Rebekah Wade – or Rebekah Brooks, as she now mostly calls herself following her recent marriage to Charlie – very much wanted to be chief executive of News International. Rupert Murdoch, the 78-year-old controlling shareholder of the parent company News Corp, is evidently besotted with her. Rebekah has got what she craved.
But her appointment is a huge punt. The 41-year-old newspaper diva is clever and well-connected, but such qualities do not of themselves make a good top newspaper manager. Her experience of the business side of newspapers is practically nil, and a part-time course in management at the London School of Economics hardly prepares her to be chief executive of the largest national newspaper group in Britain.
In normal times Mrs Brooks could perhaps learn on the job. These are not normal times. News International has at least its fair share of serious problems. It is not making profits. In the year to 29 June 2008 The Times and Sunday Times lost £55.1m. Over the same period The Sun and the News of the World – traditionally the company's money spinners – made only £51.3m, while the freesheet London Paper lost nearly £13m. These figures will have worsened over the past 12 months.
Rebekah Brooks has problems on two fronts. On the one hand, The Sun and, to an even greater degree, the News of the World are in the throes of a long-term circulation decline, which predates the current contraction. During her six-and-a-half year stint as editor of The Sun, the paper mislaid average daily sales of some 600,000 to just under three million copies. It is scant comfort that it slightly increased its market share.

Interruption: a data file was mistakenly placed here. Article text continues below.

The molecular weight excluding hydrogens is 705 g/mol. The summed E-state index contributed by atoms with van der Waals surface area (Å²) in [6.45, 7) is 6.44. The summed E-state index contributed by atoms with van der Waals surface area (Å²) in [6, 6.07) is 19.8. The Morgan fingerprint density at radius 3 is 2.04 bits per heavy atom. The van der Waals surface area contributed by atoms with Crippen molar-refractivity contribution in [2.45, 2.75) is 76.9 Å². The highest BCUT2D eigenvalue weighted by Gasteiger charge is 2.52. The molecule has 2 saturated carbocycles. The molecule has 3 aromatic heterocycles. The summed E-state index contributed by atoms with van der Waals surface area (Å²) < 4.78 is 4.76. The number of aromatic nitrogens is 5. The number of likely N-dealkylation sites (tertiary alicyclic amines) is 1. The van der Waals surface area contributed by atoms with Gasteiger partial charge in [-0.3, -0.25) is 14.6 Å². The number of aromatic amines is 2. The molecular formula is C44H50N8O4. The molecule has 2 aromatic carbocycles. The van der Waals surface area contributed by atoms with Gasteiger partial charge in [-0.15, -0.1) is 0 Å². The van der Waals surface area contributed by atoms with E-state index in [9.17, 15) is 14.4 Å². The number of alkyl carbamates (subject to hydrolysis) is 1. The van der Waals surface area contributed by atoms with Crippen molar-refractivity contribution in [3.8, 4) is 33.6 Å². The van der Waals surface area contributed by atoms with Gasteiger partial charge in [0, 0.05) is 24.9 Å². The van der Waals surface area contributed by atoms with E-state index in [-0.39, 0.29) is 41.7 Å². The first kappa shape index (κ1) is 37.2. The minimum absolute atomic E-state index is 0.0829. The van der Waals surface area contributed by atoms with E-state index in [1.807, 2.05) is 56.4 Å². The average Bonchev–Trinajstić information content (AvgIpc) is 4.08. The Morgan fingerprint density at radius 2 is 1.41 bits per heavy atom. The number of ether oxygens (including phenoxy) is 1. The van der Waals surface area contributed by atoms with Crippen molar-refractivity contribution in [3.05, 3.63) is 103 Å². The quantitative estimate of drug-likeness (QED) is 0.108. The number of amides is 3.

On the other hand, News International faces the same grim advertising outlook as everyone else. Steve Balmer, chief executive of Microsoft, predicted last week that when the recession is over broadcasters and newspaper publishers will discover they have a smaller share of the advertising market, and digital a larger one. He calls it a 'reset'. As an internet man, he has an axe to grind, and let's hope he's wrong. If he isn't, the implications for large publishers such as News International are dire.
Such challenges would tax the ingenuity of the most brilliant and experienced newspaper person in the world. In fact, they obviously do, because Rupert Murdoch doesn't seem to have any solutions, other than to talk vaguely and unconvincingly about British papers getting some revenue from the net by charging for access. I doubt there are many other brainwaves for generating new income.
Rebekah Brooks must therefore undertake interminable rounds of cost-cutting in all of News International's activities. This may be a great shock to her, as well as a test. It is one thing for an editor to agree to a few journalists being made redundant, quite another for a chief executive to take out a magnifying glass and peer at every area of expenditure. The only journalist-turned-executive I know of who has thrived on such a process is David Montgomery. For someone such as Mrs Brooks, who has declared her belief in newspapers and the future of journalism, it may be a debilitating experience.